This film might not bring anything new to the table, but it's a worthy addition to the horror genre.
The Awakening: Rebecca Hall shines in her first leading role
Director: Nick Murphy
Starring: Rebecca Hall, Dominic West, Imelda Staunton
As The Woman in Black, Daniel Radcliffe's first post-Harry Potter excursion, has been demonstrating in recent weeks across the US and Europe, give audiences a good, old-fashioned ghost story with a solid narrative, compelling lead character and well-crafted scares and they'll turn out in droves.
A sequel has just been announced, so it seems like perfect timing for the arrival of The Awakening. But while it strives to quench similar thirsts (also taking place in a haunted gothic pile, albeit in post-First World War Britain rather than Victorian times and containing a child rather than an adult ghost), this film is less likely to spawn a franchise. That said, it's a worthy addition to the genre, milder in frights than Radcliffe's spectral outing but richer in storytelling.
At The Awakening's heart is a classy central performance from Rebecca Hall. She might not be a star of Radcliffe's stature but she is a clever, bright-eyed actress who has honed her craft on the London and Broadway stages and lent polished support to films such as Vicky Cristina Barcelona and The Town. Her spiky intelligence and willowy appeal have set Hall on an upwards trajectory and The Awakening is her first lead role.
She plays Florence Cathcart, a spiritualist hoax-buster whose strong, capable exterior masks a wounded woman burdened by a tragic past and forced to confront her own ghostly scepticisms when Dominic West's ex-soldier-turned-schoolmaster asks her to investigate a haunting at his boys' boarding school. Embracing the gutsy spirit of an enlightened woman for her time, a Cambridge-educated scientist and author who – shock horror! – wears trousers, Hall is a perfect fit for the themes of loss, grief and repression that the first-time director Nick Murphy sets out to explore in The Awakening when not firing up the creep factor. The terrain Murphy treads has been well trampled in recent years by the likes of The Orphanage and although he's not bringing anything new to the table, he does tell the story with poise and composure.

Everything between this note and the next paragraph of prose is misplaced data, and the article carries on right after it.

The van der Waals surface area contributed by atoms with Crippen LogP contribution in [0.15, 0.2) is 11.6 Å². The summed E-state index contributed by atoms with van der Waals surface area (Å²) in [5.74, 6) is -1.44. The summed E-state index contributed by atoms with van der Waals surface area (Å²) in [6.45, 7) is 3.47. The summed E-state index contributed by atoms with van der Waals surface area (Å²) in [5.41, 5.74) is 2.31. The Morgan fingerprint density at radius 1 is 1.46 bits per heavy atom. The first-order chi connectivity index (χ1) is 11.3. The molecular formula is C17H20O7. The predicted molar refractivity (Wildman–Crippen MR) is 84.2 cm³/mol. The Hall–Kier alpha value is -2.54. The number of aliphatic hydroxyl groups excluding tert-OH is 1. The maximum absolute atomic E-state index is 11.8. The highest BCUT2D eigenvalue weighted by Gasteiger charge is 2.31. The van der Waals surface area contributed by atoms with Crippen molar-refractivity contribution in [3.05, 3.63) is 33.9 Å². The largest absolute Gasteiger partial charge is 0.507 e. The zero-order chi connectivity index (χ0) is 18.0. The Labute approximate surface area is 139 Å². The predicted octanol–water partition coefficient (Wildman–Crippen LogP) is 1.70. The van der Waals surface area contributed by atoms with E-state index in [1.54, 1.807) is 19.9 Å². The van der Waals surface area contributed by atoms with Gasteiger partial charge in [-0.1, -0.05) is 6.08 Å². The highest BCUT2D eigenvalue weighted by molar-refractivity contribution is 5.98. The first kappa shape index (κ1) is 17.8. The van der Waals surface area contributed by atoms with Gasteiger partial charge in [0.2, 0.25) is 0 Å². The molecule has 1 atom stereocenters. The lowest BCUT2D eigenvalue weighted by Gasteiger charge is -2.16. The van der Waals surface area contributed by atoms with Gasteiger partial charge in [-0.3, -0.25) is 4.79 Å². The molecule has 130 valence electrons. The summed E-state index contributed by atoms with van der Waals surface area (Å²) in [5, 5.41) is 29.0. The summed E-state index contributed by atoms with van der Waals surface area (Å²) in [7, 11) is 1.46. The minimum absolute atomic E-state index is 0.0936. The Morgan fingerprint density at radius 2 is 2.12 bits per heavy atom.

Elegantly evoking both the 1920s setting and the deep scars etched on to the British psyche by the First World War, Murphy allows The Awakening to unfold at a stately, measured pace that some viewers might find too slow-moving for a housebound horror. Some of the ingredients, too, are so shopworn they appear as musty as the wig sitting atop Imelda Staunton's head. As the school's twitchy, stern-faced nurse who spends far too much time lurking in dark corridors, she might as well be wearing a sandwich board that reads, "To solve mystery, follow me". Toss in antique tripwire traps, spooky dolls' houses filled with creepy knitted characters and a leering groundsman, and familiarity might be in danger of breeding contempt were it not for Hall's feisty presence and some jittery atmospherics.
The Awakening ends up getting snared in a narrative muddle towards the end and its scares are less hair-raising than The Woman in Black's, but ultimately it still comes off as a decent stab at reviving the handsome and thoughtful high-end horrors of old.